The Faded Sun Trilogy Omnibus

The Faded Sun Trilogy Omnibus

by C. J. Cherryh

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Overview

All three books in C.J. Cherryh's epic The Faded Sun trilogy, Kesrith, Shon'jir, and Kutath, collected in one volume.

They were the mri—tall, secretive, bound by honor and the rigid dictates of their society. For aeons this golden-skinned, golden-eyed race had provided the universe mercenary soldiers of almost unimaginable ability.

But now the mri have faced an enemy unlike any other—an enemy whose only way of war is widespread destruction. These "humans" are mass fighters, creatures of the herb, and the mri have been slaughtered like animals. Now, in the aftermath of war, the mri face extinction.

It will be up to three individuals to save whatever remains of this devastated race: a warrior—one of the last survivors of his kind; a priestess of this honorable people; and a lone human—a man sworn to aid the enemy of his own kind. Can they retrace the galaxy-wide path of this nomadic race back through millennia to reclaim the ancient world that first gave them life?

Product Details

ISBN-13: 9781101665428
Publisher: DAW
Publication date: 01/01/2000
Series: Alliance-Union Universe
Sold by: Penguin Group
Format: NOOK Book
Pages: 784
Sales rank: 154,419
File size: 2 MB

About the Author

C. J. Cherryh planned to write since the age of ten. When she was older, she learned to use a typewriter while triple-majoring in Classics, Latin, and Greek. With more than seventy books to her credit, and the winner of three Hugo Awards, she is one of the most prolific and highly respected authors in the science fiction field. Cherryh was recently named a Damon Knight Memorial Grand Master by the Science Fiction Writers of America. She lives in Washington state. She can be found at cherryh.com.

Read an Excerpt

Chapter One

             Wind-child, sun-child, what is Kath?
            Child-bearers, laugh-bringers, that is Kath.
            It was a game, shon’ai, the passing-game, Kel-style, in the dim round hall of the Kel, the middle tower of the House—black-robed men and a black-robed woman, a circle of ten. Warriors, they played the round not like children, with a pair of stones, but with the spinning blades of the as’ei, that could wound or kill. On the name-beat, the snap of fingers, the as’ei flew across the seated circle of players, and skilled hands seized the hilts in mid-turn, to beat the time and hurl the blades on in the next name-beat.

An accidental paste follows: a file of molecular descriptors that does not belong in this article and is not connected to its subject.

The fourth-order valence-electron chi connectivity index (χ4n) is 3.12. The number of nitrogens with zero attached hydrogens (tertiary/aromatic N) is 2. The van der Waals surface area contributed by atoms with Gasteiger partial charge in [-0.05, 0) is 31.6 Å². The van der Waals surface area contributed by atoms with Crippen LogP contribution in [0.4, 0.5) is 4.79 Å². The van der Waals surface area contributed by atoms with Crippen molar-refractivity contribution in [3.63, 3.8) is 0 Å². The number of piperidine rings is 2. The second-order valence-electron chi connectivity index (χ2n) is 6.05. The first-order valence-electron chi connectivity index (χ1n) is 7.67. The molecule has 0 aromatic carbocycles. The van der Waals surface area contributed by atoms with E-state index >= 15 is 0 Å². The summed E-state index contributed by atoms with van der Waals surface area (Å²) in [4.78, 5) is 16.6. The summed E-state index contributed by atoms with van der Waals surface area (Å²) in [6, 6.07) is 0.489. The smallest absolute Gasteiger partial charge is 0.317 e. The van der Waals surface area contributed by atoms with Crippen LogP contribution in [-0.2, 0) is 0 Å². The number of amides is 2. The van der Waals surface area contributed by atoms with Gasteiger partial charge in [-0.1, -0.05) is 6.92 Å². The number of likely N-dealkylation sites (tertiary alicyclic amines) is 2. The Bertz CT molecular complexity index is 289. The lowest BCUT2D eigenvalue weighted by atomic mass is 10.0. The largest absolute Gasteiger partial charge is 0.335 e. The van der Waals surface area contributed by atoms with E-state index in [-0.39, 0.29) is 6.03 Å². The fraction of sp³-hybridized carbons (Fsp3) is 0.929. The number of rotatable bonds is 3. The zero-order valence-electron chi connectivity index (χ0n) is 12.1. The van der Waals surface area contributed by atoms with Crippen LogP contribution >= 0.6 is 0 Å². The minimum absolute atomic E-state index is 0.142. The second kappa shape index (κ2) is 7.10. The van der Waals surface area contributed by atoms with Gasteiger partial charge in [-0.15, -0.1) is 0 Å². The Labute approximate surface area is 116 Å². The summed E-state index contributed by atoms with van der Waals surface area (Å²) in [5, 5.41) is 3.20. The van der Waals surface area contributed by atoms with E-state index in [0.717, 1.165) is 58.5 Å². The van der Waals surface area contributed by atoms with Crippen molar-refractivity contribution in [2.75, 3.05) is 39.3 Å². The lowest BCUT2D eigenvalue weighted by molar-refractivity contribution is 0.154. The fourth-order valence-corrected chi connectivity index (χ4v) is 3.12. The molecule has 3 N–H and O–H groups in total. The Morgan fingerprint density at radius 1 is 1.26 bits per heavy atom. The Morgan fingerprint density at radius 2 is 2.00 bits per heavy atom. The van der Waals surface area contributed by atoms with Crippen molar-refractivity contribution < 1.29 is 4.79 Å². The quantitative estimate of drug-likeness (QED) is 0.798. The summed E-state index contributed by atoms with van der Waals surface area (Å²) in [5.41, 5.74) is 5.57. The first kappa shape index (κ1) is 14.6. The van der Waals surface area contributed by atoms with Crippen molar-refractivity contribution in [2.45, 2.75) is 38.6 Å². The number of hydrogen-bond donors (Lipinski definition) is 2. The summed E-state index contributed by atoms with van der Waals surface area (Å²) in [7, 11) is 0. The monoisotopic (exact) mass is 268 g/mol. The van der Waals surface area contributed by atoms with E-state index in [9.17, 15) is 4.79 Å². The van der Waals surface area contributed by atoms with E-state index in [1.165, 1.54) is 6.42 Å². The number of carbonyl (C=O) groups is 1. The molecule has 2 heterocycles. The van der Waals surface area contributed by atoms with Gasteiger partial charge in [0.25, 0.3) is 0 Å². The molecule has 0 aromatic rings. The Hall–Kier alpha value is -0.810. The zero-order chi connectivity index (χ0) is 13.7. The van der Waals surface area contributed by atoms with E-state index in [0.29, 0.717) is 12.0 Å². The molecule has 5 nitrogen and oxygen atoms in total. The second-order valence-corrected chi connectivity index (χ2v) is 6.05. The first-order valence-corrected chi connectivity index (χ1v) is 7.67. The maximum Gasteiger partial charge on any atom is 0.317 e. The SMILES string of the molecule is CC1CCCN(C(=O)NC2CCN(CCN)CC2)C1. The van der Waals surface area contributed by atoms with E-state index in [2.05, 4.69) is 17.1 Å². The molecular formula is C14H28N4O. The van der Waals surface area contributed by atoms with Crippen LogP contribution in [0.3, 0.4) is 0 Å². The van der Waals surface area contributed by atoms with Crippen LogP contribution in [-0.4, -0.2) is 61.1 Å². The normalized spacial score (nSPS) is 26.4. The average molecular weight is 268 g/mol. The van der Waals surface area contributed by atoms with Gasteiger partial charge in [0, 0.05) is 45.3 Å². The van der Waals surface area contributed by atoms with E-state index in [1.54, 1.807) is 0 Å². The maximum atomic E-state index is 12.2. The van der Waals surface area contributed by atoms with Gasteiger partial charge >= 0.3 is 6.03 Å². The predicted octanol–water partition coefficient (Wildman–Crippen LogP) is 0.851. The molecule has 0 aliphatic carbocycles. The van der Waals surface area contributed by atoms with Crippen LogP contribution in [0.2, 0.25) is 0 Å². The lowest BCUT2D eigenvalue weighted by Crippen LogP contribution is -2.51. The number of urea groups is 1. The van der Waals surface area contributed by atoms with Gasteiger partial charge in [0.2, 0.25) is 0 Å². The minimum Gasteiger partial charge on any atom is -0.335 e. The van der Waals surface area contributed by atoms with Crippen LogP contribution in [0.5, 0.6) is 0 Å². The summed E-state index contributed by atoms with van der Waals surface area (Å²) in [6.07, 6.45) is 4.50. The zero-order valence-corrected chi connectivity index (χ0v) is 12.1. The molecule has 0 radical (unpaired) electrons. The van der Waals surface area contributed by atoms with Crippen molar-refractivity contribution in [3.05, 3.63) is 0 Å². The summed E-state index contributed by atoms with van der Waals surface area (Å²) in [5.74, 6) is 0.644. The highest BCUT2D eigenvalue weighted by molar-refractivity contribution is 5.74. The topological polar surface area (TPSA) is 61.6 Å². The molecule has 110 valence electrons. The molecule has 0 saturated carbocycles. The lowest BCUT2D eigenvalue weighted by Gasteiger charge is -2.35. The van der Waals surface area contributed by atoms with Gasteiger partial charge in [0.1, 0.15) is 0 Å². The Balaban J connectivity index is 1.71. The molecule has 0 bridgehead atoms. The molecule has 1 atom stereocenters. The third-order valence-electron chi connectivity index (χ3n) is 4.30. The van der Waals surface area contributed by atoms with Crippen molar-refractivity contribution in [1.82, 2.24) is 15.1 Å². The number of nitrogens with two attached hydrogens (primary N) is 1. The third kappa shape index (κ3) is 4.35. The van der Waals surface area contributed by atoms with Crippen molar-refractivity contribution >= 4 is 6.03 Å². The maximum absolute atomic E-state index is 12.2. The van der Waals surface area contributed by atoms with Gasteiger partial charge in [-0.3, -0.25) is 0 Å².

Fire-child, star-child, what is Kel?
            Sword-bearers, song-weavers, that is Kel.
            They played without words, with only the rhythm of their hands and the weapons, flesh and steel. The rhythm was as old as time and as familiar as childhood. The game had more meaning than the act, more than the simplicity of the words. The Game of the People, it was called.
            Dawn-child, earth-child, what is Sen?
            Rune-makers, home-leaders, that is Sen.
            A kel’en who flinched, whose eye failed or whose wits wandered, had no value in the House. The boys and girls and women of the Kath played with stones to learn their skill. Those who became kel’ein played thereafter with edged steel. The Kel, like the mothers and children of the gentle Kath, laughed as they played. They of Kel-caste were brief and bright as moths. They enjoyed life, because they knew this.
            Then-child, now-child, what are we?
            Dream-seekers, life-bearers, we are—
            A door opened, echoing, the sound rolling through the hollows and depths of the tower. Sen Sathell broke in upon them, suddenly and without warning or courtesies.
            The rhythm ceased. The blades rested in the hands of Niun, the youngest kel’en. The Kel as a whole inclined their heads in respect to Sathell s’Delas, chief of Sen-caste, the scholars. Gold-robed he was, like light breaking into the dark hall of the martial Kel, and he was very old—the oldest man of all in the House.
            “Kel’anth,” he said quietly, addressing Eddan, his counterpart in the Kel, “—kel’ein—news has come. The rumor is the war has ended. The regul have asked the humans for peace.”
            There was utter silence.
            An abrupt move. The as’ei whirred and buried points in the painted plaster of the far wall.
            The youngest kel’en rose and veiled himself, and stalked from the gathering, leaving shock in his wake.
            The sen’anth and the kel’anth looked at each other, old men and kinsmen, helpless in their distress.
            And from the deepest shadows one of the dusei, a brown, slope-shouldered mass larger than a man, stirred and rose, ambling forth into the light in that mournful, abstracted manner of dusei. It pushed its way irreverently between the two elders, thrusting its massive head at the kel’anth, who was its master, seeking comfort.
            Kel’anth Eddan patted the beast with age-smooth fingers and looked up at the old scholar who, outside the divisions of caste and duty, was his half-brother. “Is the news beyond any doubt?” he asked, the least trace of hope yet remaining in his voice.
            “Yes. The source is regul official communications, no city rumor. It seems completely reliable.” Sathell gathered his robes about him and, tucking them between his knees, settled on the carpeted floor among the kel’ein, who eased aside to make room for him in their circle.